How to Communicate After Divorce
Your marital union may be over, and you are no longer husband and wife, but you remain mom and dad. Having two loving parents who are actively involved in the lives of their children is what research shows is best for kids, no matter what the marital status of their parents.
Shared parenting, or co-parenting, has been linked to better outcomes for children of all ages, across a wide range of emotional, behavioral and physical health measures, according to findings published
by Linda Nielsen, a Wake Forest University professor.
Unless there are serious issues such as domestic violence or substance abuse that prevent one parent from sharing in the parental responsibilities, you will most likely still be joined together when it comes to the raising of your children, so here are a few tips to help you navigate this new relationship with your former spouse.
Tips for Divorced Parents
Tip #1: This new relationship between you and your ex is about your children, not one another.
It no longer matters why the marriage didn’t work or whose fault it was. What is important now is making sure the needs of your children are met, and to do that you must set a healthy example of how a respectful relationship should work.
Agree with your ex that disparaging one another in front of the kids or allowing the kids to speak disrespectfully about either parent is strictly forbidden. Never, ever force your children to choose sides when there is a disagreement and do not use your children as messengers between you and your former spouse.
Tip #2: Work toward consistency.
You are co-parenting to provide your children with the stability and support of two loving parents. You can’t be working at cross-purposes with your ex, trying to outshine he or she as the cool parent or the responsible parent.
Work with your ex on a detailed plan for raising your kids that focuses on consistent rules, bedtimes, curfews, screen time, disciplinary practices, and expectations for performance at school, work and in extracurricular activities. The more consistent the routine between homes the better.
Tip #3: Consistency doesn’t mean even-steven.
Doing what is best for your child may not always equate to a 50-50 split. If one parent travels frequently, it might make more sense for the children to spend more time with the other parent. If your ex has always taken the kids to their sports practices, don’t nix it just because it is your weekend. Talk to your children. Consider their feelings and remember the most important thing is meeting the needs of your kids.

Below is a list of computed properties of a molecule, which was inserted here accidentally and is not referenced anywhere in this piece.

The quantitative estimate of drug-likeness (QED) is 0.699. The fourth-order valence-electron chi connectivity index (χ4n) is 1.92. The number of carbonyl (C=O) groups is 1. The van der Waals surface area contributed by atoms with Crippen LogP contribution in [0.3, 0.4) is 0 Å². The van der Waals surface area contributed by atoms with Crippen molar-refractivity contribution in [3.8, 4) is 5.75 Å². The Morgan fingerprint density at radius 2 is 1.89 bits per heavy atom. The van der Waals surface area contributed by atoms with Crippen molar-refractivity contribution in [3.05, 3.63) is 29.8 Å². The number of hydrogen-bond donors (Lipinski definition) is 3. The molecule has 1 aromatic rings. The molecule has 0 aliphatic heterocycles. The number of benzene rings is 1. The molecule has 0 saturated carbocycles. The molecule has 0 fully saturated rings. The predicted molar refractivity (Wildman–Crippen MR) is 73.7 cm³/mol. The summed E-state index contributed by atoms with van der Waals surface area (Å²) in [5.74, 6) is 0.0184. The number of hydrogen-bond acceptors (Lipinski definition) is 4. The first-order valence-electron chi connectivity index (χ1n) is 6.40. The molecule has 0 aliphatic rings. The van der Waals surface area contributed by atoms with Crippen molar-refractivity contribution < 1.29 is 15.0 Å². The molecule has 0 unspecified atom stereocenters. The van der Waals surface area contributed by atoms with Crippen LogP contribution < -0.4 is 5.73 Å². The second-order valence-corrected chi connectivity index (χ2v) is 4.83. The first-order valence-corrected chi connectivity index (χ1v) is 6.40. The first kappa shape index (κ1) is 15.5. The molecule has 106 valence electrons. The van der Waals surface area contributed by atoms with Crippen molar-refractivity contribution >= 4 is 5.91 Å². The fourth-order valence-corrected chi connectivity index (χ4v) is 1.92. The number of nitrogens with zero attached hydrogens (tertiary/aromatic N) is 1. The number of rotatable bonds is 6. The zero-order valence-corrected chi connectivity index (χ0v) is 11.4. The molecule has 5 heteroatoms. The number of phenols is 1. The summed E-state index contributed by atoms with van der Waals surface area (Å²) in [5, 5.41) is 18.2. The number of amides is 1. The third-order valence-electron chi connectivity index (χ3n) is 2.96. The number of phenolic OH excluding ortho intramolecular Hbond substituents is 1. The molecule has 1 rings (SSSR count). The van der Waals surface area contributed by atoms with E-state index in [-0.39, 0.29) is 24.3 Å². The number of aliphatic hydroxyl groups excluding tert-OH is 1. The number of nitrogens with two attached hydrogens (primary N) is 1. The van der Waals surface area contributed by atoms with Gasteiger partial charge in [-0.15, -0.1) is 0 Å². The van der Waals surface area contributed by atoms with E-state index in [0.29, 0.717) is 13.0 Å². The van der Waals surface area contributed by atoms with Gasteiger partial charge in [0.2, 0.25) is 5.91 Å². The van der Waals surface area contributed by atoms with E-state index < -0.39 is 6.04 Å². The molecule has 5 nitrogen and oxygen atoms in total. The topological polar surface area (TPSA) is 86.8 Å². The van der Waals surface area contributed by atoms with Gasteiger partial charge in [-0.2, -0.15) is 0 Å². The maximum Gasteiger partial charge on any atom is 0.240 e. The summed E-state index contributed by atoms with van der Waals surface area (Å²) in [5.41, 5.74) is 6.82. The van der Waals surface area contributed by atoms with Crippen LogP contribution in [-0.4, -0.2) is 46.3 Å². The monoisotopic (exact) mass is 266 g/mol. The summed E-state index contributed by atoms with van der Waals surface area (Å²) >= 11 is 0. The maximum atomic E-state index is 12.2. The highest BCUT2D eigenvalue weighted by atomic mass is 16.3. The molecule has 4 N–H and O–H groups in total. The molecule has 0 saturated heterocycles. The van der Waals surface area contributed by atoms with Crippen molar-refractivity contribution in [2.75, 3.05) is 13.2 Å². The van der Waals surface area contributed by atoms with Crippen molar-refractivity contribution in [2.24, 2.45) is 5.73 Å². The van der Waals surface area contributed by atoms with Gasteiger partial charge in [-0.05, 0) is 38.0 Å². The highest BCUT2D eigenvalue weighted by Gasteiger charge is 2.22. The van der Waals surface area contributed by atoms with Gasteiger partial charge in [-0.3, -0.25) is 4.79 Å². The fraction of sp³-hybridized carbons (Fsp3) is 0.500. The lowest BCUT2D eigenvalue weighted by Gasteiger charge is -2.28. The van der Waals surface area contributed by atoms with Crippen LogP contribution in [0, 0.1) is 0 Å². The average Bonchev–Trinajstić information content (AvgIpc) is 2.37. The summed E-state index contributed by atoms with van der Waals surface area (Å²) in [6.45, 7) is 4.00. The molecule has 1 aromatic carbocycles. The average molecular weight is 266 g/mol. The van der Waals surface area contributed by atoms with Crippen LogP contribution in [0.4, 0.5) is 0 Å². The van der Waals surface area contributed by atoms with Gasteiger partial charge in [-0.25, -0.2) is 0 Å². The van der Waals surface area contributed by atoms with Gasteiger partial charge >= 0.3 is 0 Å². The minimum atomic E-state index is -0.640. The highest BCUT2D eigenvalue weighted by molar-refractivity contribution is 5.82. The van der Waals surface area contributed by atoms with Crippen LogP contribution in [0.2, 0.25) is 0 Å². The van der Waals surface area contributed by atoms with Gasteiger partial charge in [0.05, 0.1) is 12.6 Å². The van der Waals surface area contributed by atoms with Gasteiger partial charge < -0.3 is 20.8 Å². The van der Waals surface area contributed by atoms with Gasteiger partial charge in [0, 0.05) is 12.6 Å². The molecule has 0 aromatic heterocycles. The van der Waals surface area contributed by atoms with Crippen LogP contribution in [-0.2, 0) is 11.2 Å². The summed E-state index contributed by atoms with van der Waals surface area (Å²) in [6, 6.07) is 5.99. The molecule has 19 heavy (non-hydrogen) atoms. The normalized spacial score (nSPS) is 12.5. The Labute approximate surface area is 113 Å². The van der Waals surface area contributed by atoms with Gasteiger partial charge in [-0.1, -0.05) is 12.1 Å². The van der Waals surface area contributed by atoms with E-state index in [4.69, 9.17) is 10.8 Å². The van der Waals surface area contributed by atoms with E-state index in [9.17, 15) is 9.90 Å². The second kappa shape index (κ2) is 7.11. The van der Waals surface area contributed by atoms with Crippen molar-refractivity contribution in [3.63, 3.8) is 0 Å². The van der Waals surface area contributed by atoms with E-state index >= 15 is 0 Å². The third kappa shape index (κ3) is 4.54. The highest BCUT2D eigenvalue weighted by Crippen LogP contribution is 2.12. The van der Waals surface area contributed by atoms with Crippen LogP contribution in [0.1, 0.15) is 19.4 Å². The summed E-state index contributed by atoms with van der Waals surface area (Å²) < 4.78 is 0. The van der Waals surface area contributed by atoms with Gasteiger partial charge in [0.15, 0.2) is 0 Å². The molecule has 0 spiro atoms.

Tip #4: Adopt a business-like tone.
Think of your new relationship with your spouse like a business. You wouldn’t disparage your co-workers or boss, even when you disagree. You can’t do it in this situation either. Communicate as you would with a colleague, cordially, respectfully and clearly. Make requests of your co-parent, not demands. Don’t criticize, blame or accuse him or her. If you catch yourself starting a sentence with “You always” or “You never,” consider restating it. And definitely don’t use profanity.
Make appointments to talk about the business of your children just like you would at work. Prepare meeting notes ahead of time. This is the time to address schedules, academic reports or behavioral issues. Ensure you both walk away with a clear understanding of what the next steps are going to be and why. Be prepared to compromise.
Tip #5: Have another outlet to express your emotions.
Your children are not your outlet for expressing hurt feelings, feelings of anger or even hostility toward your ex. For example, when you arrive to pick up your kids from a visit with the other parent, don’t sit in the car and angrily honk the horn for the kids to come out. This is going to stress your kids out.
Your children also are not your caretakers. You can’t expect them to be your movie-night companion or to forego a party with friends this weekend because last weekend they were at the other parent’s home. Your kids still need to be kids. Recognize that there is going to be grief and loss as a result of the divorce, including loss of time with your kids. Be prepared to work out your feelings with a counselor or other professional and seek support from friends and relatives to help you through the tough times.